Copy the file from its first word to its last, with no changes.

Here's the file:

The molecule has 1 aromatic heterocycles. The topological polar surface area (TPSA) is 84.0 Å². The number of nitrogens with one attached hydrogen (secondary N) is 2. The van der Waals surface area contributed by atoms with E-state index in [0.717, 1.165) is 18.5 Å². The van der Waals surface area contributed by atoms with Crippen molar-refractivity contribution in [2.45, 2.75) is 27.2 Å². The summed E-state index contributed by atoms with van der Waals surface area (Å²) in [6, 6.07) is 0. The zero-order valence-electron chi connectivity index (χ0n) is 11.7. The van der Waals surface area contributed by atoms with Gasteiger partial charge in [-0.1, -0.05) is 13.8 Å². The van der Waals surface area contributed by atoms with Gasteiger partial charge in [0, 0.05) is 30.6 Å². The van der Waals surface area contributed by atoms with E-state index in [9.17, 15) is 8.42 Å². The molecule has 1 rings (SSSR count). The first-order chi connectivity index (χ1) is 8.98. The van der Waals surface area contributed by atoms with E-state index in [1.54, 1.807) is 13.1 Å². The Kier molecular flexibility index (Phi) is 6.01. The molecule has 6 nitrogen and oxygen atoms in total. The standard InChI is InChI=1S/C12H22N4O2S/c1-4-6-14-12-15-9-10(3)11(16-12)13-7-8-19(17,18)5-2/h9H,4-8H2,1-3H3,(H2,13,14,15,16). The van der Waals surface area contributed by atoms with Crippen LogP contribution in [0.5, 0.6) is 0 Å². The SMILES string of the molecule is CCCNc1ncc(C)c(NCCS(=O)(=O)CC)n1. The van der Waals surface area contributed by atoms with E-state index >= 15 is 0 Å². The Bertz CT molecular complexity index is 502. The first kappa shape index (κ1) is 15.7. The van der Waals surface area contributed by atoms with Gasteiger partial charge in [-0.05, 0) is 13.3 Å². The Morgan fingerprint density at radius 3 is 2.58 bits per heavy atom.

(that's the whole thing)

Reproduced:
The molecule has 1 aromatic heterocycles. The topological polar surface area (TPSA) is 84.0 Å². The number of nitrogens with one attached hydrogen (secondary N) is 2. The van der Waals surface area contributed by atoms with E-state index in [0.717, 1.165) is 18.5 Å². The van der Waals surface area contributed by atoms with Crippen molar-refractivity contribution in [2.45, 2.75) is 27.2 Å². The summed E-state index contributed by atoms with van der Waals surface area (Å²) in [6, 6.07) is 0. The zero-order valence-electron chi connectivity index (χ0n) is 11.7. The van der Waals surface area contributed by atoms with Gasteiger partial charge in [-0.1, -0.05) is 13.8 Å². The van der Waals surface area contributed by atoms with Gasteiger partial charge in [0, 0.05) is 30.6 Å². The van der Waals surface area contributed by atoms with E-state index in [9.17, 15) is 8.42 Å². The molecule has 1 rings (SSSR count). The first-order chi connectivity index (χ1) is 8.98. The van der Waals surface area contributed by atoms with E-state index in [1.54, 1.807) is 13.1 Å². The Kier molecular flexibility index (Phi) is 6.01. The molecule has 6 nitrogen and oxygen atoms in total. The standard InChI is InChI=1S/C12H22N4O2S/c1-4-6-14-12-15-9-10(3)11(16-12)13-7-8-19(17,18)5-2/h9H,4-8H2,1-3H3,(H2,13,14,15,16). The van der Waals surface area contributed by atoms with Crippen LogP contribution in [0.5, 0.6) is 0 Å². The SMILES string of the molecule is CCCNc1ncc(C)c(NCCS(=O)(=O)CC)n1. The van der Waals surface area contributed by atoms with E-state index >= 15 is 0 Å². The Bertz CT molecular complexity index is 502. The first kappa shape index (κ1) is 15.7. The van der Waals surface area contributed by atoms with Gasteiger partial charge in [-0.05, 0) is 13.3 Å². The Morgan fingerprint density at radius 3 is 2.58 bits per heavy atom.